Bible Dig into Ephesus: Ephesians 3:20-21

Paul began this front part of his letter with a praise poem, and he closed the section with praise as well. Why did he do this? To focus all of his attention, and that of the Ephesians’ and us, on the Almighty God who loves us. This gives us a model for the beginning and ending of each of our days.

Read Ephesians 3:20-21 in The Message. If possible, read it aloud.

20-21 God can do anything, you know—far more than you could ever imagine or guess or request in your wildest dreams! He does it not by pushing us around but by working within us, his Spirit deeply and gently within us.
Glory to God in the church!
Glory to God in the Messiah, in Jesus!
Glory down all the generations!
Glory through all millennia! Oh, yes!
Ephesians 3:20-21, MSG

Signs of the Times

  • Read the second sentence in verse 20 one more time. “He does not push us around…” Remember the large number of slaves in Paul’s audience. Paul told them all about God’s gifts for them, but they got to decide for themselves whether or not they wanted to join the family. These were people who didn’t get to decide things for themselves.
  • Jewish prayers often ended with praise, and frequently included “forever and ever.” (See Psalm 106:48.) Those who prayed or heard prayers often repeated these phrases together.

Read through these verses again, this time in the New Living Translation.

20 Now all glory to God, who is able, through his mighty power at work within us, to accomplish infinitely more than we might ask or think. 21 Glory to him in the church and in Christ Jesus through all generations forever and ever! Amen. 
Ephesians 3:20-21, NLT

When we praise God, our focus is on Him and who He is. So, let’s chart what we learn here about God.


Before you read today’s text again, I invite you to watch a 6-minute video about praise. The Bible Project’s video on Psalm 148 is all about praise, and it reflects the first part of Paul’s letter to the Ephesians. This video will explain what praise is all about, and I pray that it will also help you join into the praise of Ephesians 3:20-21, as it did for me.

If circumstance allow, read out loud as you go through these verses for the third time. Pause after every phrase to listen for God’s voice. How does God respond to your praise? It may not be words, but a picture, a color, a sound, or a feeling. One thing you know for sure: God always hears you, and He always responds.

20 Never doubt God’s mighty power to work in you and accomplish all this. He will achieve infinitely more than your greatest request, your most unbelievable dream, and exceed your wildest imagination![a] He will outdo them all, for his miraculous power constantly energizes you. 21 Now we offer up to God all the glorious praise that rises from every church in every generation through Jesus Christ—and all that will yet be manifest through time and eternity. Amen! Ephesians 3:20-21, TPT

As you read this through for the third time, what lifted for you? What do you hear from God today?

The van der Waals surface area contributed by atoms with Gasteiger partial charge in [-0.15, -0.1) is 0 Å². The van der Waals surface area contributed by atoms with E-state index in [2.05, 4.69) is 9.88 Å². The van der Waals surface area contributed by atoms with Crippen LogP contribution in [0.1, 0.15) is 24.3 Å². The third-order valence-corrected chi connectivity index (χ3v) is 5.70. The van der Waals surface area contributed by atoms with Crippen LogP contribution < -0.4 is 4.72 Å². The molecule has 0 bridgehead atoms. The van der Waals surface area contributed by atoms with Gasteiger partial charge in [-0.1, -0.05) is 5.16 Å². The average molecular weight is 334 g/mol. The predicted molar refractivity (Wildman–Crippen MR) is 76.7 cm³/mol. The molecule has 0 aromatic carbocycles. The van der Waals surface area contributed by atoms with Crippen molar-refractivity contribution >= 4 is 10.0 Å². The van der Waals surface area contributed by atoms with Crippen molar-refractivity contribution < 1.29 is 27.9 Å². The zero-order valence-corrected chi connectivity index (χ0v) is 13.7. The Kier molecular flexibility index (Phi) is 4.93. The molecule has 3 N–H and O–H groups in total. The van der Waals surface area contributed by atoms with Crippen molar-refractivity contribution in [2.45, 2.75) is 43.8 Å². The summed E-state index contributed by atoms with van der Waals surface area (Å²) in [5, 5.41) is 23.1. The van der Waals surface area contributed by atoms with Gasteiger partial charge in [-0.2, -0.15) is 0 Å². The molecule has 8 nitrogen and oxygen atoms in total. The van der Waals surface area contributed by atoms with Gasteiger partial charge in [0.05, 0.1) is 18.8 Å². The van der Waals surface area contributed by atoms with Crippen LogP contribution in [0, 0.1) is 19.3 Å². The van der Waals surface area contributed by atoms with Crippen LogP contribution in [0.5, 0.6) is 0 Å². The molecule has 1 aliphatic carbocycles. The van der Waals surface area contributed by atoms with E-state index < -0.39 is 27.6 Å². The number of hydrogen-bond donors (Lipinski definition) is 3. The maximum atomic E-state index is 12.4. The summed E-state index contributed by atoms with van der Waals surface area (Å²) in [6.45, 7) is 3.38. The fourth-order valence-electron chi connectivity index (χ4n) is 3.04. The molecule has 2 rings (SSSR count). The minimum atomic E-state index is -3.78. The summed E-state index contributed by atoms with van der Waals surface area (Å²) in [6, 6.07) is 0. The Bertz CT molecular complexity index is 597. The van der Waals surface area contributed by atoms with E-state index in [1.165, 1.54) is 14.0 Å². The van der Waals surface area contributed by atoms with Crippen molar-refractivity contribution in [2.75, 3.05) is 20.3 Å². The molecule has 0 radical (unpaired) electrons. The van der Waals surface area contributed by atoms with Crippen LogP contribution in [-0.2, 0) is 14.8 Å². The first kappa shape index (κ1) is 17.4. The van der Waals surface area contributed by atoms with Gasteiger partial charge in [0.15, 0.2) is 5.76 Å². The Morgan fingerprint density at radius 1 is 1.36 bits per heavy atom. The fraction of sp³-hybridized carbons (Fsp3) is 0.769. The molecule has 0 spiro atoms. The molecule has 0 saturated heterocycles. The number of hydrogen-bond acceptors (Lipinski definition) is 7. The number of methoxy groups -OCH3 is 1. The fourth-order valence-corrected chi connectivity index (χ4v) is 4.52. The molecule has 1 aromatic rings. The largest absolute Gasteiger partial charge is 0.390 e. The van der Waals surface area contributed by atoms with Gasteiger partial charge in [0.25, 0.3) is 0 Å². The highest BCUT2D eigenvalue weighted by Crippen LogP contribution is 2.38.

• Write it out in words. Taking the information in and repeating it in your own words will help you digest and remember what God is speaking to you today.
  • Draw a picture to show God’s message to you in these verses.
    This is not an exercise in fine art, but a doodle that will help you cement God’s words into your head. Sharing it with another and telling your “why” for the design is another helpful memory tool.
  • Do both words and doodles. Don’t make this a hard task. It could be one word that stood out or a full sentence or two. Don’t worry about grammar or spelling. And stick figures are fine. If you’d rather include a picture you found or copied, use that. Make sure you could explain why you chose this picture for these verses.

As always, I am encouraged by your comments and doodles. Feel free to share them with me at or in the comment section below.

2 thoughts on “Bible Dig into Ephesus: Ephesians 3:20-21

  1. Hello, this passage is so energizing! I remember a quote by C.S Lewis in “Mere Christianity” that I think sums up what exceeding our dreams might look like and helps me picture this:

    “Imagine yourself as a living house. God comes in to rebuild that house. At first, perhaps, you can understand what He is doing. He is getting the drains right and stopping the leaks in the roof and so on; you knew that those jobs needed doing and so you are not surprised. But presently He starts knocking the house about in a way that hurts abominably and does not seem to make any sense. What on earth is He up to? The explanation is that He is building quite a different house from the one you thought of – throwing out a new wing here, putting on an extra floor there, running up towers, making courtyards. You thought you were being made into a decent little cottage: but He is building a palace. He intends to come and live in it Himself.”


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